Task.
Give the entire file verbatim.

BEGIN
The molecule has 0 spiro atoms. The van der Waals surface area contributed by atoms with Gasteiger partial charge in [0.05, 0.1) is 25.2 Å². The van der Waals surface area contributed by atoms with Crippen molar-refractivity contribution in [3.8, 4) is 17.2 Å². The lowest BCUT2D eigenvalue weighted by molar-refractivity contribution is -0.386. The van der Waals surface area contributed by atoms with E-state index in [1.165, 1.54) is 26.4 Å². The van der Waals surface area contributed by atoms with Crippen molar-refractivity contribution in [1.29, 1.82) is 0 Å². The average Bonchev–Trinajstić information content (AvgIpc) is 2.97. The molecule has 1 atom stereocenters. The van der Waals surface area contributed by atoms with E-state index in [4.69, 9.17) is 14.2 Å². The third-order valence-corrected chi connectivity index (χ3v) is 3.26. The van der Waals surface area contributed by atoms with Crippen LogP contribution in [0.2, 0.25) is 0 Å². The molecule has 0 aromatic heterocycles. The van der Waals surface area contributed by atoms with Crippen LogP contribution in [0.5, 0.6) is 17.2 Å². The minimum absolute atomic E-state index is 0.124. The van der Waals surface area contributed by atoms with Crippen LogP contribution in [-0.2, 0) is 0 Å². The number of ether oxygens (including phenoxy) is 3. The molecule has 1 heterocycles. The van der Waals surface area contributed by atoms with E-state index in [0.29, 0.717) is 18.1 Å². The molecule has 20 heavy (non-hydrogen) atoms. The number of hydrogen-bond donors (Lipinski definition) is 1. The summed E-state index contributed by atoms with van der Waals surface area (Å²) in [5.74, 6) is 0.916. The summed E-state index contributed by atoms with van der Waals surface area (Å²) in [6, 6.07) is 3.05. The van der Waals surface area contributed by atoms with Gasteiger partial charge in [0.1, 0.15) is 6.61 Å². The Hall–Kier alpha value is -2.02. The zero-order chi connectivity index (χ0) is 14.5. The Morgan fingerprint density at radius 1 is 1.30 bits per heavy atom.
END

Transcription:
The molecule has 0 spiro atoms. The van der Waals surface area contributed by atoms with Gasteiger partial charge in [0.05, 0.1) is 25.2 Å². The van der Waals surface area contributed by atoms with Crippen molar-refractivity contribution in [3.8, 4) is 17.2 Å². The lowest BCUT2D eigenvalue weighted by molar-refractivity contribution is -0.386. The van der Waals surface area contributed by atoms with E-state index in [1.165, 1.54) is 26.4 Å². The van der Waals surface area contributed by atoms with Crippen molar-refractivity contribution in [1.29, 1.82) is 0 Å². The average Bonchev–Trinajstić information content (AvgIpc) is 2.97. The molecule has 1 atom stereocenters. The van der Waals surface area contributed by atoms with E-state index in [4.69, 9.17) is 14.2 Å². The third-order valence-corrected chi connectivity index (χ3v) is 3.26. The van der Waals surface area contributed by atoms with Crippen LogP contribution in [0.2, 0.25) is 0 Å². The molecule has 0 aromatic heterocycles. The van der Waals surface area contributed by atoms with Crippen LogP contribution in [0.5, 0.6) is 17.2 Å². The minimum absolute atomic E-state index is 0.124. The van der Waals surface area contributed by atoms with Crippen LogP contribution in [-0.2, 0) is 0 Å². The number of ether oxygens (including phenoxy) is 3. The molecule has 1 heterocycles. The van der Waals surface area contributed by atoms with E-state index in [0.29, 0.717) is 18.1 Å². The molecule has 20 heavy (non-hydrogen) atoms. The number of hydrogen-bond donors (Lipinski definition) is 1. The summed E-state index contributed by atoms with van der Waals surface area (Å²) in [5.74, 6) is 0.916. The summed E-state index contributed by atoms with van der Waals surface area (Å²) in [6, 6.07) is 3.05. The van der Waals surface area contributed by atoms with Gasteiger partial charge in [0.1, 0.15) is 6.61 Å². The Hall–Kier alpha value is -2.02. The zero-order chi connectivity index (χ0) is 14.5. The Morgan fingerprint density at radius 1 is 1.30 bits per heavy atom.